Allium sativum, commonly known as garlic, is a species in the onion family Alliaceae
Garlic has been used as both food and medicine in many cultures for thousands of years, dating at least as far back as the time that the Giza pyramids were built.
Garlic is still grown in Egypt, but the Syrian variety is the kind most esteemed now
Garlic is mentioned in the Bible and the Talmud. Hippocrates, Galen, Pliny the Elder, and Dioscorides all mention the use of garlic for many conditions, including parasites, respiratory problems, poor digestion, and low energy.
It was consumed by ancient Greek and Roman soldiers, sailors, and rural classes and, by the African peasantry
Garlic was rare in traditional English cuisine (though it is said to have been grown in England before 1548) and has been a much more common ingredient in Mediterranean Europe.
Garlic was placed by the ancient Greeks on the piles of stones at crossroads, as a supper for Hecate (Theophrastus, Characters, The Superstitious Man); and according to Pliny, garlic and onions were invoked as deities by the Egyptians at the taking of oaths.
Medicinal use and health benefits
garlic has been found to have antibacterial, antiviral, and antifungal activity.
Garlic is also claimed to help prevent heart disease (including atherosclerosis, high cholesterol, and high blood pressure) and cancer.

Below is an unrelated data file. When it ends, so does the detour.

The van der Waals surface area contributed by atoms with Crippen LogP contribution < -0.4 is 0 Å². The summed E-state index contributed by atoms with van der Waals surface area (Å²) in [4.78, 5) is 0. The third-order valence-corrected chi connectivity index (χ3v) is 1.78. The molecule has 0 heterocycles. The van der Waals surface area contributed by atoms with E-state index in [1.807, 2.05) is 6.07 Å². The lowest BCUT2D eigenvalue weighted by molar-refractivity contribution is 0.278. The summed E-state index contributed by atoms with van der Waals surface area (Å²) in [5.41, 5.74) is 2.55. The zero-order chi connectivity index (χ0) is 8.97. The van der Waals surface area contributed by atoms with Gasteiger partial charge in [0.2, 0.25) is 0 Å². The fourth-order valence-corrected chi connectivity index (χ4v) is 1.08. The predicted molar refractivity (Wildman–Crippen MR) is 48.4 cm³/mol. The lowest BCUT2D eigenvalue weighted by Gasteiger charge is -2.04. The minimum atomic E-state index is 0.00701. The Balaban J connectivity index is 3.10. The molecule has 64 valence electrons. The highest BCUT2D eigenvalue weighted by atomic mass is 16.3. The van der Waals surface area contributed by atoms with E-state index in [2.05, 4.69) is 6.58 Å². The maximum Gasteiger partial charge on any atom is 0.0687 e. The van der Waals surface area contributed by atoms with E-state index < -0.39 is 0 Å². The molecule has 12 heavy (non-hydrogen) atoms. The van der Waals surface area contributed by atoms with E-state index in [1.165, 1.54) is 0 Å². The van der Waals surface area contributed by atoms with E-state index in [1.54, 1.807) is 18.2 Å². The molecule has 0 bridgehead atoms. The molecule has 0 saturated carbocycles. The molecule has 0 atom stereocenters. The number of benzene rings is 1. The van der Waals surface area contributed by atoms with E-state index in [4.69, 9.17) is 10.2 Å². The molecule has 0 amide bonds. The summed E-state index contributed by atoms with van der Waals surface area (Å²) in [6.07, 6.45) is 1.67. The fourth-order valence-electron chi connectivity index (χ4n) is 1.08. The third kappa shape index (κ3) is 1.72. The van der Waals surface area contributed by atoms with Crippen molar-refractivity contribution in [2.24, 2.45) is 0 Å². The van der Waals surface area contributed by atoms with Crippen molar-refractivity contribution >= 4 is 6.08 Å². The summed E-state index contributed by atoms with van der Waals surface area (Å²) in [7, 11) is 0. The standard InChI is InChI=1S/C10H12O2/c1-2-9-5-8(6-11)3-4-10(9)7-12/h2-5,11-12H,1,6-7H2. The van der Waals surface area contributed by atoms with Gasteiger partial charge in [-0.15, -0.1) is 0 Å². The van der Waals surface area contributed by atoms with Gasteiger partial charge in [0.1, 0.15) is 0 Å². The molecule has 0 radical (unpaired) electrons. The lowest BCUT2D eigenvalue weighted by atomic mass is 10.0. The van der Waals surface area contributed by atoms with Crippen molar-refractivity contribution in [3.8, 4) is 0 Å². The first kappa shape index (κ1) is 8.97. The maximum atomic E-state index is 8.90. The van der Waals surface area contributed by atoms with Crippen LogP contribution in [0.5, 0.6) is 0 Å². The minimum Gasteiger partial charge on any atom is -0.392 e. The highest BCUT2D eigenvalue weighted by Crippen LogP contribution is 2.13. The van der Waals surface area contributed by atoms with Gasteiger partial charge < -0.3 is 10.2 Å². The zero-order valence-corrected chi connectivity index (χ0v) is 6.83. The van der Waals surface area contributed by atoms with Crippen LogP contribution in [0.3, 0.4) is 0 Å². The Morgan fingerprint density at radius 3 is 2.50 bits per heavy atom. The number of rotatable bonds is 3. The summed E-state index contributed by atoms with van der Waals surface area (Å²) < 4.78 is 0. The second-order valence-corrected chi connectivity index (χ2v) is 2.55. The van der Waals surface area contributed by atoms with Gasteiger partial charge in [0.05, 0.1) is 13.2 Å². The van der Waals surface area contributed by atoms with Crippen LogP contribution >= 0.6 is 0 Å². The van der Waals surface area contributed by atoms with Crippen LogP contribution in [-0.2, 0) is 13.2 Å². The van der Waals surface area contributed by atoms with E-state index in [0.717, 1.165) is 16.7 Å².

cardiovascular benefits of garlic , :
reduce accumulation of cholesterol on the vascular walls
reduce aortic plaque deposits of cholesterol
inhibite vascular calcification in human patients with high blood cholesterol.
Allium sativum has been found to reduce platelet aggregation and hyperlipidemia.
The known vasodilative effect of garlic is possibly caused by
catabolism of garlic-derived polysulfides to hydrogen sulfide in red blood cells, a reaction that is dependent on reduced thiols in or on the RBC membrane. Hydrogen sulfide is an endogenous cardioprotective vascular cell-signaling molecule.
Garlic is also alleged to help regulate blood sugar levels.
Regular and prolonged use of therapeutic amounts of aged garlic extracts lower blood homocysteine levels and has shown to prevent some complications of diabetes mellitus.
People taking insulin should not consume medicinal amounts of garlic without consulting a physician.
Garlic cloves are used as a remedy for infections (especially chest problems), digestive disorders, and fungal infections such as thrush.
Garlic has been used reasonably successfully in AIDS patients to treat cryptosporidium in an uncontrolled study in China.
It has also been used by at least one AIDS patient to treat toxoplasmosis, another protozoal disease.